Improved Instrumentation for Magnetic Field Focusing Electgrospary Ionization Fourier Transform Ion Cyclotron Resonance Mass Spectrometry
Performance Enhancement of a Quadrupole Ion Trap Mass Spectrometer with High Transmission End-Cap Electrodes (August 1997)
Advantages of high conductance quadrupole ion trap end-cap electrodes, culminating in the design of a hyperbolic mesh end-cap are evaluated. It is found that ion trap dynamic range is significantly enhanced by the ability for ions at any radial position to pass through these electrodes to the external detector. Increased throughput is also exploited in developing a superior means for external ion injection through a mesh entrance end-cap. The high transmission end-caps are compared to the traditional end-cap for a collection of analytical figures of merit. In all cases, superior performance is realized with high transmission electrodes.
A solid exit end-cap perforated with four sets of holes of increasing radius is used to examine signals from radii undetectable with the standard ion trap structure. Signals are measurable from radii 5-6 mm from the center axis of the trap. A half-width increase in ion radial distribution of 0.16 mm is measured for the Coulomb expansion arising from an increase in trapped ion population.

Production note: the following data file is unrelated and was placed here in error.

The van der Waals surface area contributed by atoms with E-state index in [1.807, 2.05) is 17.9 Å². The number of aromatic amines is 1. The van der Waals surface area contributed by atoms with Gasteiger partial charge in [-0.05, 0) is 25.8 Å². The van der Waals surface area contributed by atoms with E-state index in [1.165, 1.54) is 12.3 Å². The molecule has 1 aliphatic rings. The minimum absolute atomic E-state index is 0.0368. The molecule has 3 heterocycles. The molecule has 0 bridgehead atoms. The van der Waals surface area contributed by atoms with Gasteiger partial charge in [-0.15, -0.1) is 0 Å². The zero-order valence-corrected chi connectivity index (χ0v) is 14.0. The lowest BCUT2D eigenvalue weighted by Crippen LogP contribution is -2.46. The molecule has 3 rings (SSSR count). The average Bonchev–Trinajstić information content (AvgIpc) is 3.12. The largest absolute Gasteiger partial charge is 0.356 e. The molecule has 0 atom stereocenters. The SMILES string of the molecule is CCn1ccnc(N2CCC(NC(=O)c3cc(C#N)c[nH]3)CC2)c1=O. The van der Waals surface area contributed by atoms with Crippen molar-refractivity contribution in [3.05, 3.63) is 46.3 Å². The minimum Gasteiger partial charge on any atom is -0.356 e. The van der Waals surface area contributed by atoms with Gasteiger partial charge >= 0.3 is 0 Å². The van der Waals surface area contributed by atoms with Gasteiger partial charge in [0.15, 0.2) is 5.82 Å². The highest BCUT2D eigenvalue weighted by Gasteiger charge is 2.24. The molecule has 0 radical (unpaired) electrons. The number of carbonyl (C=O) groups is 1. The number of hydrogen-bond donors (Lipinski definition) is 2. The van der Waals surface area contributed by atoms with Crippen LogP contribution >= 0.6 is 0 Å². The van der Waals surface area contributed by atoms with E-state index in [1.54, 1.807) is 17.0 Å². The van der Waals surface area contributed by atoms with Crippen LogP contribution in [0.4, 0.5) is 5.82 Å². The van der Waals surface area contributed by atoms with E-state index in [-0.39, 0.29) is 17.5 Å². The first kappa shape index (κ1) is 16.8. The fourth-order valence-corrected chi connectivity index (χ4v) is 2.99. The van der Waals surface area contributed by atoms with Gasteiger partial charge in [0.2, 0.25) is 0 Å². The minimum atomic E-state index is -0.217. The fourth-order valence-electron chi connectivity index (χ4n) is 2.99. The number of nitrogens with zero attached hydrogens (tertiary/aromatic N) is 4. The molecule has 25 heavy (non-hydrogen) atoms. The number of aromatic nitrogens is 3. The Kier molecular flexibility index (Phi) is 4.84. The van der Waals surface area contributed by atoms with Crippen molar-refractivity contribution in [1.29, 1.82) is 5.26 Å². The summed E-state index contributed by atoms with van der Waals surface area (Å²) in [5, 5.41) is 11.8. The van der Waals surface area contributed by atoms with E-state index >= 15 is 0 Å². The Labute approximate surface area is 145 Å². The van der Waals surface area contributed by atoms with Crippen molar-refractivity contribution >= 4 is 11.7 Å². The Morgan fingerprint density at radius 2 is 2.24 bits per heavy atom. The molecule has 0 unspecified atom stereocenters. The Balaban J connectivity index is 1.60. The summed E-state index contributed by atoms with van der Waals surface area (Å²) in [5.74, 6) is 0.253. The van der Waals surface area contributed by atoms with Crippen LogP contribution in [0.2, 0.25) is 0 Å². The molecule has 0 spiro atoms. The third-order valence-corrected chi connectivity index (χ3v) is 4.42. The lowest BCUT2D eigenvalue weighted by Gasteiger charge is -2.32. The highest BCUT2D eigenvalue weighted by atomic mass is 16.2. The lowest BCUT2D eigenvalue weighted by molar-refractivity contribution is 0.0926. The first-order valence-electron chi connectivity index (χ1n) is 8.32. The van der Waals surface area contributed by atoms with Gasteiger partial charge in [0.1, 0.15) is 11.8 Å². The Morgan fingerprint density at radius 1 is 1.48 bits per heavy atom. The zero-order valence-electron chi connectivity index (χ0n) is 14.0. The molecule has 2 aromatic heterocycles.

The perforated electrode is employed to address the dynamic range limitation due to space charge in the ion trap in a static pressure experiment. This electrode enhances the ability to transmit large amplitude ions and limits space charge conditions in the trap, demonstrated by reduced peak shape distortion. Under conditions in which peak base width is observed to increase by nearly 1 dalton with a standard end-cap system, base width remains unchanged using the modified exit end-cap. Enhanced dynamic range properties are extended to GC/MS for several analytical figures of merit, including chromatographic peak area (2.5-fold increase), consistent mass position (two-fold increase), and isotopic resolution (five-fold increase).
The calibration with the mesh end-cap revealed dynamic range increases of 2.5-fold for GC peak area, five-fold for mass shift, and ten-fold for isotopic resolution. The mesh electrodes enhanced ability to trap externally generated ions is demonstrated with laser desorption in which it is found to trap over twice the number of ions as a 7 hole entrance end-cap and four times that measured from a single hole entrance end-cap system.
Development and Evaluation of a Low Homogeneity Magnet for Fourier Transform Ion Cyclotron Resonance Mass Spectrometry
Techniques for High Performance Electrospray Ionization Fourier Transform Ion Cyclotron Resonance Mass Spectrometric Analysis of Biomolecules
Observation and Control of Ion Trapping and Detection Efficiency in Fourier Transform Ion Cyclotron Resonance Mass Spectrometry